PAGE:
Farmers Bank Building (Pittsburgh)
|Farmers Bank Building|
|Alternative names||Farmers Deposit National Bank Building
500 Wood Street
|Location||305 Fifth Avenue
|Demolished||May 25, 1997|
|Roof||105.01 m (344.5 ft)|
|Design and construction|
|Architect||Alden & Harlow|
The Farmers Bank Building was a 27-story, 105 m (344 ft) skyscraper in Pittsburgh, Pennsylvania completed in 1902 and demolished on May 25, 1997. The University of Pittsburgh's online digital library states the building was constructed in 1903 and had 24 stories. To a generation of Pittsburgh sports fans the building is well remembered for being resurfaced in the mid 1960 in a failed rehabilitation but also fondly for a 15 story high mural of Roberto Clemente, Bill Mazeroski, Jack Lambert, Mean Joe Greene and Mario Lemieux completed in 1992 by Judy Penzer, who was killed in the crash of TWA Flight 800 four years later. For the five years the mural existed it was often the centerpiece for national networks cutting to or from games while they were in town for sporting events.
Rockwell International owned the building starting in the mid-1960s and used it as its global headquarters, selling it in early 1972 and consolidating its headquarters staff in the U.S. Steel Tower blocks away.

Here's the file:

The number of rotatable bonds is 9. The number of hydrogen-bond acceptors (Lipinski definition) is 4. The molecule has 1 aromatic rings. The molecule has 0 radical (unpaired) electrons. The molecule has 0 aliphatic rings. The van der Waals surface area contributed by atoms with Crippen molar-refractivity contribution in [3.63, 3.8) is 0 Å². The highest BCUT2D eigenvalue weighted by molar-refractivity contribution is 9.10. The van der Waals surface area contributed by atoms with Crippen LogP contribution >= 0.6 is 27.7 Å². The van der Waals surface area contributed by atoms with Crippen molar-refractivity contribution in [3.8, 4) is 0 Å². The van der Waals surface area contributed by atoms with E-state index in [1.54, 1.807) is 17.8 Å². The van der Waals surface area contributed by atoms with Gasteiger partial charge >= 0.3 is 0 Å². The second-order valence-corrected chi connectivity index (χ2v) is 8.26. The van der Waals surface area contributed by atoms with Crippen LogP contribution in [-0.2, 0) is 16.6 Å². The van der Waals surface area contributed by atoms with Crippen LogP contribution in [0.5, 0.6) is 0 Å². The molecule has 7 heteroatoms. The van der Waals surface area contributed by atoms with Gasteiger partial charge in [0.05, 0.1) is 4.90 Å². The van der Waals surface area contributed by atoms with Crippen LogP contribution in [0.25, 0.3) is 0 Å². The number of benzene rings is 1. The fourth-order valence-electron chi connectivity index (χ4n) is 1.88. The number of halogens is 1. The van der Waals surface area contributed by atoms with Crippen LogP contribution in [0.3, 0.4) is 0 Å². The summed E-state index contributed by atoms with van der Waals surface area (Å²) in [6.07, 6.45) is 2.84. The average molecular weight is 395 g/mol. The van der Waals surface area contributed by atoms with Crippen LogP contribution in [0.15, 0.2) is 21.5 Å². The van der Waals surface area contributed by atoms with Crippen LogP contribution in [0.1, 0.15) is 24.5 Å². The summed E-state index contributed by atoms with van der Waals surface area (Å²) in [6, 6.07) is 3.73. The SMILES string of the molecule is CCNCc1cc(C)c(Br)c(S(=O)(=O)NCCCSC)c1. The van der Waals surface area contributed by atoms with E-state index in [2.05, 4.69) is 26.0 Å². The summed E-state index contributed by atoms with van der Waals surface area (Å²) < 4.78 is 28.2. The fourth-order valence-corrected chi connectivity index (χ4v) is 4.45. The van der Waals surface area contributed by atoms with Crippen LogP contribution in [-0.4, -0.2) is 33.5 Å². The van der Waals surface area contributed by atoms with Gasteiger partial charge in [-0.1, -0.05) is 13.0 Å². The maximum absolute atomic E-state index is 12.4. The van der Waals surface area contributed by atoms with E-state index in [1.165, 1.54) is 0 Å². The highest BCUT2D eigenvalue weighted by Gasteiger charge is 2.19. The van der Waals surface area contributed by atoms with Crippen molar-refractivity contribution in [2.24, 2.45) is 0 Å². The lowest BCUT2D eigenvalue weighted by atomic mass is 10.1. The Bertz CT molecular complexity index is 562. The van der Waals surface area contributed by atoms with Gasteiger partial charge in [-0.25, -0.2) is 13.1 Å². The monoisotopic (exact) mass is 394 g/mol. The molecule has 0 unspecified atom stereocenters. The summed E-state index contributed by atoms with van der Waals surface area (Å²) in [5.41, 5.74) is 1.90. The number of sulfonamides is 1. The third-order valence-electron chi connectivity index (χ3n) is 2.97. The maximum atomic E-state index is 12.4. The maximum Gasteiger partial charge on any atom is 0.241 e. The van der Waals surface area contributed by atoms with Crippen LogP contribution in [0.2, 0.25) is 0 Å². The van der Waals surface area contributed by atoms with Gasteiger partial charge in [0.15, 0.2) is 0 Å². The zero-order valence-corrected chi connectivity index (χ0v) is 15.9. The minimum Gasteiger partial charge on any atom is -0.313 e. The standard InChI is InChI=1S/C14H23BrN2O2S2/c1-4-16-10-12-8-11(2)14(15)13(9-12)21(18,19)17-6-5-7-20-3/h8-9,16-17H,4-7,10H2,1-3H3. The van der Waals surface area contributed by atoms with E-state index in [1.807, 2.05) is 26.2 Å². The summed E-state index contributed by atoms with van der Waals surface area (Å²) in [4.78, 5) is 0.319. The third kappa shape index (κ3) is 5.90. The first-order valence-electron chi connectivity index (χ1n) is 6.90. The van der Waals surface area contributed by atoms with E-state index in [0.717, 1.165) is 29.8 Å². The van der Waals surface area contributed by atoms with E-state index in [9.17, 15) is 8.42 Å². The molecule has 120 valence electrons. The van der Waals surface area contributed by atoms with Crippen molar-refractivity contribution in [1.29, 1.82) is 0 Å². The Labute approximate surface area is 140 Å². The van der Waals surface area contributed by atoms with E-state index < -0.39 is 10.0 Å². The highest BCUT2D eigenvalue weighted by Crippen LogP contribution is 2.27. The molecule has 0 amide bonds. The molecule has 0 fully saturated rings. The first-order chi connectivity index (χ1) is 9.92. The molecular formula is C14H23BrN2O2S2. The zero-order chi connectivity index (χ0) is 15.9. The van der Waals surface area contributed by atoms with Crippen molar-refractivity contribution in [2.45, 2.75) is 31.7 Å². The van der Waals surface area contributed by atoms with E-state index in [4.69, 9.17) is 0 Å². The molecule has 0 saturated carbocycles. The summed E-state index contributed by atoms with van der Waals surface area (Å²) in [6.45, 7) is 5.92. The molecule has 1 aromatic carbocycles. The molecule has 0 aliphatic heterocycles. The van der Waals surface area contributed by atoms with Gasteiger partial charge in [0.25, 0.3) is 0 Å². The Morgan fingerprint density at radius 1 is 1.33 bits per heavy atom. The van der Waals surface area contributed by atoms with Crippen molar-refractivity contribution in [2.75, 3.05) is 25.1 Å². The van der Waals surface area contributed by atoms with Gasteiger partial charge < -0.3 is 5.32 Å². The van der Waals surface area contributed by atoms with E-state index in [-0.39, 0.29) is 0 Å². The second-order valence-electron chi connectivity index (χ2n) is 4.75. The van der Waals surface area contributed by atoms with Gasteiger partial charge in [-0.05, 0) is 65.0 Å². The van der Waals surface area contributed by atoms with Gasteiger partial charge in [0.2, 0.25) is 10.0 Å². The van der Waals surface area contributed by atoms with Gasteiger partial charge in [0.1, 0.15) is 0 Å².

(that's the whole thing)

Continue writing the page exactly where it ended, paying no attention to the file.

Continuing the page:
For a time, the father of Pittsburgh hockey, some claim of professional hockey, James Wallace Conant was the building manager for the complex. He also was the longtime manager of the Schenley Park Casino and Duquesne Gardens.
- Farmers Bank Building (Pittsburgh) at Emporis
- "Farmers Bank Building". SkyscraperPage.
- "40-Story Pittsburgh Bank; Tallest in World Outside New York – Firm Here to Build It". The New York Times. August 14, 1911. p. 7.
- "Historic Pittsburgh – Chronology by Year: 1903". University of Pittsburgh Digital Research Library. Retrieved August 18, 2010.
- Trump, James D. Van & Arthur P. Zigler Jr., Landmark Architecture of Allegheny County, Pennsylvania, Pittsburgh History & Landmarks Foundation, Pittsburgh, Pennsylvania 1967 p. 4
- Staff writers (4 February 1972). "NA Rockwell Building sold to Galbreath". The Pittsburgh Post-Gazette. p. 13. Retrieved 2 May 2012.